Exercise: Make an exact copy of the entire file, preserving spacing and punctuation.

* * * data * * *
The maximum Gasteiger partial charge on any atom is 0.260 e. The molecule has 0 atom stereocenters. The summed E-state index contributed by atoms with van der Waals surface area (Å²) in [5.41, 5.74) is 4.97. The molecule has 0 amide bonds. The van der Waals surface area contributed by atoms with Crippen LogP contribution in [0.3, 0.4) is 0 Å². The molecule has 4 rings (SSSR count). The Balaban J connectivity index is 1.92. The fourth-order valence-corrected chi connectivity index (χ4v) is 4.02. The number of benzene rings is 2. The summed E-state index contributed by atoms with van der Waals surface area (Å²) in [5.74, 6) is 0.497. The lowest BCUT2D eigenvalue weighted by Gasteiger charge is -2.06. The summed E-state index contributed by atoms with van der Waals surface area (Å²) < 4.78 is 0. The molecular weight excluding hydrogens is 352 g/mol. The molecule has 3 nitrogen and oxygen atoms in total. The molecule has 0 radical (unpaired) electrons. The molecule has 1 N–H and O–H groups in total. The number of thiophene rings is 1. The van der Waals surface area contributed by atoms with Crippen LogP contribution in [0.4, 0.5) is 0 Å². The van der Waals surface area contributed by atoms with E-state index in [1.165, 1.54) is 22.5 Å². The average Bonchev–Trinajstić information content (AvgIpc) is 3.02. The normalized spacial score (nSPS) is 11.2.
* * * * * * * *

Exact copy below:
The maximum Gasteiger partial charge on any atom is 0.260 e. The molecule has 0 atom stereocenters. The summed E-state index contributed by atoms with van der Waals surface area (Å²) in [5.41, 5.74) is 4.97. The molecule has 0 amide bonds. The van der Waals surface area contributed by atoms with Crippen LogP contribution in [0.3, 0.4) is 0 Å². The molecule has 4 rings (SSSR count). The Balaban J connectivity index is 1.92. The fourth-order valence-corrected chi connectivity index (χ4v) is 4.02. The number of benzene rings is 2. The summed E-state index contributed by atoms with van der Waals surface area (Å²) in [5.74, 6) is 0.497. The lowest BCUT2D eigenvalue weighted by Gasteiger charge is -2.06. The summed E-state index contributed by atoms with van der Waals surface area (Å²) < 4.78 is 0. The molecular weight excluding hydrogens is 352 g/mol. The molecule has 3 nitrogen and oxygen atoms in total. The molecule has 0 radical (unpaired) electrons. The molecule has 1 N–H and O–H groups in total. The number of thiophene rings is 1. The van der Waals surface area contributed by atoms with Crippen LogP contribution in [0.4, 0.5) is 0 Å². The van der Waals surface area contributed by atoms with E-state index in [1.165, 1.54) is 22.5 Å². The average Bonchev–Trinajstić information content (AvgIpc) is 3.02. The normalized spacial score (nSPS) is 11.2.